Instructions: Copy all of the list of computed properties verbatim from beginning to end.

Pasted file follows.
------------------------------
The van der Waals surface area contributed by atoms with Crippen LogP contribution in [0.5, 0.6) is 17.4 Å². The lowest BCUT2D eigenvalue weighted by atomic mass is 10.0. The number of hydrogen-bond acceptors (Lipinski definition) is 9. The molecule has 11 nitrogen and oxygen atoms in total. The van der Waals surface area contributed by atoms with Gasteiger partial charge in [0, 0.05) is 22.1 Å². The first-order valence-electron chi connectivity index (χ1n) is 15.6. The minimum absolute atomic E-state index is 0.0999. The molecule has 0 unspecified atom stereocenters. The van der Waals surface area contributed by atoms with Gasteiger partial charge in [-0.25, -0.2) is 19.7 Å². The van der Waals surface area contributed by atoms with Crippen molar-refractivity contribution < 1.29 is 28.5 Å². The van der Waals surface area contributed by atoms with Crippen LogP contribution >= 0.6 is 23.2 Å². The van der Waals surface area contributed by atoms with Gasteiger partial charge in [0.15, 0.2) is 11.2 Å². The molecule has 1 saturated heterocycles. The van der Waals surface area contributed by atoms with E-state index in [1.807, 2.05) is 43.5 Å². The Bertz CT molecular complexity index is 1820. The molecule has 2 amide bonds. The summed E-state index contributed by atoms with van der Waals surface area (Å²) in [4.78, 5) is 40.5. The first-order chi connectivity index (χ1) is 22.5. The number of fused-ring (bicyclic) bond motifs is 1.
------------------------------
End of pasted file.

The van der Waals surface area contributed by atoms with Crippen LogP contribution in [0.5, 0.6) is 17.4 Å². The lowest BCUT2D eigenvalue weighted by atomic mass is 10.0. The number of hydrogen-bond acceptors (Lipinski definition) is 9. The molecule has 11 nitrogen and oxygen atoms in total. The van der Waals surface area contributed by atoms with Gasteiger partial charge in [0, 0.05) is 22.1 Å². The first-order valence-electron chi connectivity index (χ1n) is 15.6. The minimum absolute atomic E-state index is 0.0999. The molecule has 0 unspecified atom stereocenters. The van der Waals surface area contributed by atoms with Gasteiger partial charge in [-0.25, -0.2) is 19.7 Å². The van der Waals surface area contributed by atoms with Crippen molar-refractivity contribution < 1.29 is 28.5 Å². The van der Waals surface area contributed by atoms with Crippen LogP contribution >= 0.6 is 23.2 Å². The van der Waals surface area contributed by atoms with Gasteiger partial charge in [0.15, 0.2) is 11.2 Å². The molecule has 1 saturated heterocycles. The van der Waals surface area contributed by atoms with E-state index in [1.807, 2.05) is 43.5 Å². The Bertz CT molecular complexity index is 1820. The molecule has 2 amide bonds. The summed E-state index contributed by atoms with van der Waals surface area (Å²) in [4.78, 5) is 40.5. The first-order chi connectivity index (χ1) is 22.5. The number of fused-ring (bicyclic) bond motifs is 1.